This system, in which, in principle, the state may intervene at its own discretion without any restraints, poses serious moral hazards. Self-interested legislators are apt to use their votes, and agency heads their powers, to award projects in order to win the support of interest groups that can keep them in office. For those in office dispensing patronage, it is more convenient to award clients and cronies monopoly power than to award them contracts paid with scarce tax revenue. The gain of these “insiders” disadvantages “outsiders,” who may be unable to start a business, break into an industry or have a rewarding career – whether or not “protected” with subsidies for medical care, food and heat. This is the burden of extreme corporatism: the deprivations for few or many of basic goods like careers, which are not morally compensated by the spoils of the advantaged, few or many.
In Tunisia the insiders were those well connected to the ruling family and in Egypt the insiders were the members of the military, who had a share in the ownership or management of privatized enterprises. The youth protesting in Tunis and Cairo wanted to start businesses, enter industries, compete for places in companies and see an end to excessive licensing.
Now, in corporatist Tunisia, foreign banking interests are teaming up with Tunisian insiders to launch a new round of infrastructure projects, including important initiatives in the desert. These projects would not contribute to the advancement of the young Tunisians, who are looking for a career, not temporary construction work. In Egypt, the interim government and the military seek loans to start new infrastructure projects. In the past, if projects do not pay back, the IMF made it possible for governments in fiscal trouble to pay back their creditors. With the repayment of the loan from the IMF, the latter signaled it was safe for private creditors to resume lending, secure in the knowledge the IMF will guarantee repayment again.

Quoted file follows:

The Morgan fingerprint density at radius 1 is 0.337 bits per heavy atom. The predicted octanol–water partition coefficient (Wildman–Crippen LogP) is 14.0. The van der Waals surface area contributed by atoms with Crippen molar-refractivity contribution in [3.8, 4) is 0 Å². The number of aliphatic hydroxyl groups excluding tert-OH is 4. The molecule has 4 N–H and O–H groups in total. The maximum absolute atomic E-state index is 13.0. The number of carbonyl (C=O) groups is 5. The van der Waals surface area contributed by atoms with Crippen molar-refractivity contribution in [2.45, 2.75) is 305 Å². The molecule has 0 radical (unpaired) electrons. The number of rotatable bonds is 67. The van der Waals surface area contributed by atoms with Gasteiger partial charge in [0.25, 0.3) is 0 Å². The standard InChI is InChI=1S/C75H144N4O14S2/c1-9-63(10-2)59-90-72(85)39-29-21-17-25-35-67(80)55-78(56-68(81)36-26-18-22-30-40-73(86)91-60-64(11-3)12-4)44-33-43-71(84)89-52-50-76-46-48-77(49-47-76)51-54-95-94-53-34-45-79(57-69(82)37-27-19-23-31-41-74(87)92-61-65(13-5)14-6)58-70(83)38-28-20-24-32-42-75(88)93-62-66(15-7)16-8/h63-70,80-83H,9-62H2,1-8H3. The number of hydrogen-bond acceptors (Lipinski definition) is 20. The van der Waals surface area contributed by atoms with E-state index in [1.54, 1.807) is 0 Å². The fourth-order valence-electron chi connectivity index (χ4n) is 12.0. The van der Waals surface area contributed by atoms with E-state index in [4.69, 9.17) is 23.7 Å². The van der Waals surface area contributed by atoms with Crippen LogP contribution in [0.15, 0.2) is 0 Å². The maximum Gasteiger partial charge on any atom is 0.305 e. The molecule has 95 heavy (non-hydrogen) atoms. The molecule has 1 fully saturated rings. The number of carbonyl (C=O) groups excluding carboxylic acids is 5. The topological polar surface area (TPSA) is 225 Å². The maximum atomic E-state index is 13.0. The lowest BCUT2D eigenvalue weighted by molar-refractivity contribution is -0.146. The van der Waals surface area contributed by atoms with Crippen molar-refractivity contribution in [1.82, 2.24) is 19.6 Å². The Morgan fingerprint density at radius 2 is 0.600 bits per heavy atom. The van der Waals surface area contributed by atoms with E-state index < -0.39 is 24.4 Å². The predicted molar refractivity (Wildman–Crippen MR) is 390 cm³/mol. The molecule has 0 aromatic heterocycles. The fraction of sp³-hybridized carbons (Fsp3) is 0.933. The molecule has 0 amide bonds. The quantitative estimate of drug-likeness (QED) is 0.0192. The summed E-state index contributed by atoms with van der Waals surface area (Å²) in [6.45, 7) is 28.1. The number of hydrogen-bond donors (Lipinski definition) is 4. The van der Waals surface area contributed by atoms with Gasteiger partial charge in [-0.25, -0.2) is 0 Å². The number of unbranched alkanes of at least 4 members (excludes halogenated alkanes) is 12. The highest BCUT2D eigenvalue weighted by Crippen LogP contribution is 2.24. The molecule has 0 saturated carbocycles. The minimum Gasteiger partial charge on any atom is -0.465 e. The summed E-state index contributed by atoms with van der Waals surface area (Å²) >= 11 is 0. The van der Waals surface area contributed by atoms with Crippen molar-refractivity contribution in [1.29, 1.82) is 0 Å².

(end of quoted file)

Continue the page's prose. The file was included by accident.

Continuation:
In corporatist Europe, a new sort of alliance has emerged. The politicians want sovereign bonds rated risk-free in order to be able to borrow at very low interest rates and the banks want sovereign debt to be rated so risk-free that no capital is required against bank holdings of these assets. This was accomplished through an implicit commitment to bail out a government in the event that it has serious difficulty servicing its sovereign debt. This alliance may seem to benefit the insiders, both the politicians and the banks. But the implicit bond guarantees impose costs on the public. The economic system would work better if creditors bore the risk of the state’s default and set interest rates correspondingly high. That way, the state would no longer have an artificial advantage in debt markets over the private enterprises that borrow – an advantage on top of the advantage the state derives from its size and whatever reputation it can establish. And the governments will no longer be subsidized to take the risks caused by heavy debt levels.